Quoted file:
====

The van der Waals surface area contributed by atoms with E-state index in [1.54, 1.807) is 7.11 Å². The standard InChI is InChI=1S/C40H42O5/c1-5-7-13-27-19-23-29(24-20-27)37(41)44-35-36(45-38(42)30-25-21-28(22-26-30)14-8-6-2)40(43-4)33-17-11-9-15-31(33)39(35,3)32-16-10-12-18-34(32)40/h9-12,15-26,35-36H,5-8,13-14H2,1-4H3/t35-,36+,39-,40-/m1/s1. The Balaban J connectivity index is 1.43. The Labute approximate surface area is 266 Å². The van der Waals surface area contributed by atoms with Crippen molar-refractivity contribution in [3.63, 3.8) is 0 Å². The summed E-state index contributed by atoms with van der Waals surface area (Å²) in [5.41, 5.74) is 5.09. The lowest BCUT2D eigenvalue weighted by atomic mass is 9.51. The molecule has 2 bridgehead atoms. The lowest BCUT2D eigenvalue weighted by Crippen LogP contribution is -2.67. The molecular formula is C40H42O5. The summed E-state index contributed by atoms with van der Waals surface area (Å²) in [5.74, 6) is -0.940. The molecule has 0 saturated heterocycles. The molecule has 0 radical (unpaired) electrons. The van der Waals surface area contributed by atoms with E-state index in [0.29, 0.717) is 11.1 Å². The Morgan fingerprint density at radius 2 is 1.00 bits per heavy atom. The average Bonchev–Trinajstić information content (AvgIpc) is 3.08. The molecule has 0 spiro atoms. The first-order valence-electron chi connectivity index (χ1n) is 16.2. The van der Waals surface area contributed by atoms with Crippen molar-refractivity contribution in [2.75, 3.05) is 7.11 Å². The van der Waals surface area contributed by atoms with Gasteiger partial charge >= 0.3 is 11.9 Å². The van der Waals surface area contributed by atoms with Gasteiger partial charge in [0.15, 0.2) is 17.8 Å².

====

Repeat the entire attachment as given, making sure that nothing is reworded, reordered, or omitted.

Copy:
The van der Waals surface area contributed by atoms with E-state index in [1.54, 1.807) is 7.11 Å². The standard InChI is InChI=1S/C40H42O5/c1-5-7-13-27-19-23-29(24-20-27)37(41)44-35-36(45-38(42)30-25-21-28(22-26-30)14-8-6-2)40(43-4)33-17-11-9-15-31(33)39(35,3)32-16-10-12-18-34(32)40/h9-12,15-26,35-36H,5-8,13-14H2,1-4H3/t35-,36+,39-,40-/m1/s1. The Balaban J connectivity index is 1.43. The Labute approximate surface area is 266 Å². The van der Waals surface area contributed by atoms with Crippen molar-refractivity contribution in [3.63, 3.8) is 0 Å². The summed E-state index contributed by atoms with van der Waals surface area (Å²) in [5.41, 5.74) is 5.09. The lowest BCUT2D eigenvalue weighted by atomic mass is 9.51. The molecule has 2 bridgehead atoms. The lowest BCUT2D eigenvalue weighted by Crippen LogP contribution is -2.67. The molecular formula is C40H42O5. The summed E-state index contributed by atoms with van der Waals surface area (Å²) in [5.74, 6) is -0.940. The molecule has 0 saturated heterocycles. The molecule has 0 radical (unpaired) electrons. The van der Waals surface area contributed by atoms with E-state index in [0.29, 0.717) is 11.1 Å². The Morgan fingerprint density at radius 2 is 1.00 bits per heavy atom. The average Bonchev–Trinajstić information content (AvgIpc) is 3.08. The molecule has 0 spiro atoms. The first-order valence-electron chi connectivity index (χ1n) is 16.2. The van der Waals surface area contributed by atoms with Crippen molar-refractivity contribution in [2.75, 3.05) is 7.11 Å². The van der Waals surface area contributed by atoms with Gasteiger partial charge >= 0.3 is 11.9 Å². The van der Waals surface area contributed by atoms with Gasteiger partial charge in [0.15, 0.2) is 17.8 Å².